The above lines of observation have important implications for the use of mitochondrial genetic markers in species identification (such as DNA barcoding) and estimation of community diversity (metagenetics). First, most of the sequences from gDNA of N. plumchrus did not have indels. Therefore, these sequences can be informatically translated into full proteins, which make it impossible to ascertain whether they are pseudogenes or functional protein coding regions from their nucleotide sequences. Second, one organism contained a sequence from a different species (N. cristatus in this study). Third, we observed prevalent nuclear mitochondrial pseudogene sequences and recombination between some pseudogenes. Several thoughtful discussions regarding avoidance of possible contamination of nuclear mitochondrial pseudogenes for analyses have been previously published [1,5,7]. Furthermore, more and more studies are using massively-parallel sequencers, which can detect rare variants. The results of the present study further demonstrate the importance of careful translation of data obtained from analyses of mitochondrial marker regions amplified from gDNA.
One clone sequence amplified from the gDNA of N. plumchrus was a chimera sequence of N. plumchrus and N. cristatus (clone num. P7945; Figs Figs22 and and3).3). Three genetic events need to have occurred to explain this phenomenon. First, hybridization has taken place between a female N. cristatus individual and a male N. plumchrus individual, followed by backcrossing to a N. plumchrus individual. Second, the mitochondrial sequence has been transferred to the nuclear genome. Third, recombination had occurred between the nuclear mitochondrial pseudogenes from N. plumchrus and N. cristatus. To our knowledge, while recombination of mitochondrial pseudogenes has been previously reported in human and bird [28,36], our study is the first to detect hybridization based on recombination of mitochondrial pseudogenes. Although, all of the Neocalanus species analyzed in the present study constitute a single monophyletic group in the genus , body size of N. cristatus (Female prosome length: 7.74 ± 0.41 mm; ) is much longer than that of the other two species (N. flemingeri: 4.09 ± 0.32 mm, N. plumchrus: 4.06 ± 0.18 mm; [37,38]). Therefore, the present study has demonstrated hybridization of morphologically dissimilar species (N. cristatus and N. plumchrus). One explanation for this unlikely mating is the prolonged reproductive duration observed in N. cristatus [8,9], which overlaps with that of N. plumchrus. In contrast, N. plumchrus and N. flemingeri exhibit similar body lengths, but have limited mating durations, which do not overlap with each other . To our knowledge, only one other study has demonstrated hybridization of copepods in a natural environment . Together with the present study, these observations indicate that hybridization between species in which mating times overlap is more common than previously thought.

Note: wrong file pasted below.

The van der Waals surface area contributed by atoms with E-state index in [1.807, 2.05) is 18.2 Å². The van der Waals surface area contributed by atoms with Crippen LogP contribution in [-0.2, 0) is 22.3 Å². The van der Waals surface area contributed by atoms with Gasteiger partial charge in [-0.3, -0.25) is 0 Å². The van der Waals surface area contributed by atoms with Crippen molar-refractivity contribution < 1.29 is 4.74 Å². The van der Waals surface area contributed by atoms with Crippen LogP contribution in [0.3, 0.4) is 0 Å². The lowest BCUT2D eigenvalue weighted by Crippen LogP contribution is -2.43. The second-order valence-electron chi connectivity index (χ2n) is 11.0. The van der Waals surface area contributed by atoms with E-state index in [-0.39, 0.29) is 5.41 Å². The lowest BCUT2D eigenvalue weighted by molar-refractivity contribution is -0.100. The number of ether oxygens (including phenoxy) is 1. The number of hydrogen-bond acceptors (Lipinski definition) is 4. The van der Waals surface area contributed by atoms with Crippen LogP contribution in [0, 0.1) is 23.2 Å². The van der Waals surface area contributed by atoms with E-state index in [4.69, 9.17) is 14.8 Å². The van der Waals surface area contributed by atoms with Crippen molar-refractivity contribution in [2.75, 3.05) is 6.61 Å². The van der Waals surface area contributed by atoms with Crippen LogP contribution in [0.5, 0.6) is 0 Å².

The authors would like to thank the following individuals, institutes, and research vessels: Atsushi Tsuda for valuable discussions; members of the Machida laboratory for their assistance; two anonymous reviewers for providing constructive comments on the manuscript; and the captains and crew members of the F.R.V. Tankai Maru, Hokkou Maru, and R.V. Tansei Maru for their cooperation at sea.
This work was funded by Academia Sinica and the Ministry of Science and Technology, Taiwan (102-2611-M-001-002-MY3, 105-2621-B-001-003). The funders had no role in study design, data collection and analysis, decision to publish, or preparation of the manuscript.
All sequence data are available from the INSDC database (accession numbers AB099151-AB099285).